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To NSStringFromSelector or Not

In my “Core Data Potpourri” talk, I recommend declaring constant NSStrings of NSManagedObject attributes (that’s the correct Core Data term, but I’m just going to call them “properties” from here on out) for use in NSPredicates and KVC. Via Twitter, Riley Testut suggested an alternative:

This does look like it would be cleaner. There’s not a “magic string” involved, and with the “Undeclared Selector” warning (GCC_WARN_UNDECLARED_SELECTOR) you would be warned if a property changed and your @selector wasn’t updated. Upon closer examination, though, there are a few problems.

Problem the First: Declaration

The proposed construct is not a compile-time constant, so I can’t just change my

NSString* const EventKeyTimeStamp = @"timeStamp";

line to

NSString* const EventKeyTimeStamp = NSStringFromSelector(@selector(timeStamp));

There might be a way to pull out some compiler attribute-fu to initialize this properly, but I doubt it would be able to keep the const qualifier that makes me feel safe.

The next step would be to eschew the constant variable declaration and just use a #define in the header:

#define EventKeyTimeStamp NSStringFromSelector(@selector(timeStamp))

I’m not a fan of having actual code in #defines. They always seem to end up causing more trouble and obfuscation than they’re worth, particularly when I write them. I’d much rather just write a boring function or method that I can breakpoint and walk through as a normal part of my applicaton.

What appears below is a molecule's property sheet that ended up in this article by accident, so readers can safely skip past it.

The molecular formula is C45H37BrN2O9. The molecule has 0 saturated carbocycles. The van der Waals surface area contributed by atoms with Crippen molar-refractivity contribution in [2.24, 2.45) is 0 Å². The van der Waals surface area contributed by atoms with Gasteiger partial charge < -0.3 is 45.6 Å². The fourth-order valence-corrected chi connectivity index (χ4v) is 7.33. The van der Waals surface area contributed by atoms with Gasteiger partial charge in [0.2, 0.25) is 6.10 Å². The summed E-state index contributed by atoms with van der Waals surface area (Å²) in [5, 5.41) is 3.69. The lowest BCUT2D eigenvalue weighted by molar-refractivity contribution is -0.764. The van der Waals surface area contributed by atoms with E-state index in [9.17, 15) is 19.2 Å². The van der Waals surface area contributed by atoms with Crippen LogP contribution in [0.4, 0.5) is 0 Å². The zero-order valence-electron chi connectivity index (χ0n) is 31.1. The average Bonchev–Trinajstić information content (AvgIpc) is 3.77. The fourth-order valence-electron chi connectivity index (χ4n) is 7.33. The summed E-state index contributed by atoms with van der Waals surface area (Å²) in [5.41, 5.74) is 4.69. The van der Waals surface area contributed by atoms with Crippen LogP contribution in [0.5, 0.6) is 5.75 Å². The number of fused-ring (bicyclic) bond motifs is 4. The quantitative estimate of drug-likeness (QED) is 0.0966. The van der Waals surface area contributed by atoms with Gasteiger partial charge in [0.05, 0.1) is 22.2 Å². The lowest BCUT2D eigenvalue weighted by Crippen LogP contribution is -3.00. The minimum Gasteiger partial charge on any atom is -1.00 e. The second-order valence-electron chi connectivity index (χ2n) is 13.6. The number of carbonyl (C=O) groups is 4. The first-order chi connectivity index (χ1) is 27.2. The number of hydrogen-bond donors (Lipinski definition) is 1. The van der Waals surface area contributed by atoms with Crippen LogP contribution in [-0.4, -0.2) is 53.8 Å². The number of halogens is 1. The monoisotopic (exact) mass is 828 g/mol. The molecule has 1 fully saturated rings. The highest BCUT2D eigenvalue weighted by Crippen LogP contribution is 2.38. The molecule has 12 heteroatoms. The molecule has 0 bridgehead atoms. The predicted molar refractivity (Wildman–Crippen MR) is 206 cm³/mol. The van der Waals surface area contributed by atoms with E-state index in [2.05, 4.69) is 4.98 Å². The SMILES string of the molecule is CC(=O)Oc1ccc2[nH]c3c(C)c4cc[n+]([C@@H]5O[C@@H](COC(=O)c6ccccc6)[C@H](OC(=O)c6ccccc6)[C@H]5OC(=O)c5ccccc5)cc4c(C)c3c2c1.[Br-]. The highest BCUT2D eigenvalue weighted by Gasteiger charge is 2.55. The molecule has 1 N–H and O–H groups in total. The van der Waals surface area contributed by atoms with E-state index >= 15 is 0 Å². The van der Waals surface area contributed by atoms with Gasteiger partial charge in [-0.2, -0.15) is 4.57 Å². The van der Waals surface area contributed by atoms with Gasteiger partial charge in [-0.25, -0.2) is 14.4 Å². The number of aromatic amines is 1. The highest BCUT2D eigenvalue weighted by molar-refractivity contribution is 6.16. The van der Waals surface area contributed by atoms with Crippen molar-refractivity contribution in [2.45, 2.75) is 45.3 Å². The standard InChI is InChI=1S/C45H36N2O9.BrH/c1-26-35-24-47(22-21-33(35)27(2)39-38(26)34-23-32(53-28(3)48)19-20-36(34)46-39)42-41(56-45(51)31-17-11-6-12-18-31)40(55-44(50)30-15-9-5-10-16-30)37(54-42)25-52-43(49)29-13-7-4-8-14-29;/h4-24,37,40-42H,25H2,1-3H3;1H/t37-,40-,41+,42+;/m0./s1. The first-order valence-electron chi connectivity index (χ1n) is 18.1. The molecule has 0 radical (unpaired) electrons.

But what the heck, let’s go with the precompiler for this one. It works. It substitutes the proper string for KVC and predicates. If you rename the timeStamp property to timestamp it will complain if you don’t change the @selector. All looks well.

Problem the Second: Indiscriminate Selectors

The confidence we gain from this method is based on the undefined selector warning firing if we change the target property name. Simple testing bears that out but unfortunately that’s not the case.

The undefined selector warning will be satisfied if it sees a matching selector anywhere in the current compilation unit. You may think that because our #define is in the NSManagedObject’s header, that compilation unit is just the MO and the (hopefully limited) #imports from that header. Unfortunately, #defines are first substituted into the code in-place then evaluated. So when evaluated, its compilation unit includes every header the client code has imported—if any object in that unit has a matching selector, the warning will be satisfied.

If we rename -timeStamp to -timestamp and any object in the current compilation unit has a -timeStamp method, we will not be warned that we did not update this constant and it will fail in KVC and predicates at runtime.

Any object.

If you can guarantee that you can create some code in your project that will never experience that kind of cross-contamination, it can be the alert system for validating your property constants. If not, the confidence using NSStringFromSelector in this case is sadly most likely false confidence.

At this point, I see no benefit to NSStringFromSelector in this manner. Admittedly, my constant string mechanism is no more reliable in alerting me of these problems, but my aversion to code in #define statements will keep me using constant strings.

Unit Tests!

If you really want safety for this (and you should), I still believe that unit tests are the most reliable way to do it.

- (void) setUp
  [super setUp];
  self.managedObjectContext = [MyTestContext createInMemory];

- (void) testAttributes
  Event* event = [Event insertNewObjectInManagedObjectContext:self.managedObjectContext];
  NSDate* testDate = [NSDate date];
  event.timeStamp = testDate;
  XCTAssertEqualObjects(event.timeStamp, testDate, @"timeStamp property failed to store properly");
  XCTAssertNoThrow([event valueForKey:EventKeyTimeStamp], @"KVO property '%@' doesn't exist", EventKeyTimeStamp);
  XCTAssertEqualObjects([event valueForKey:EventKeyTimeStamp], event.timeStamp, @"KVO value differs from property");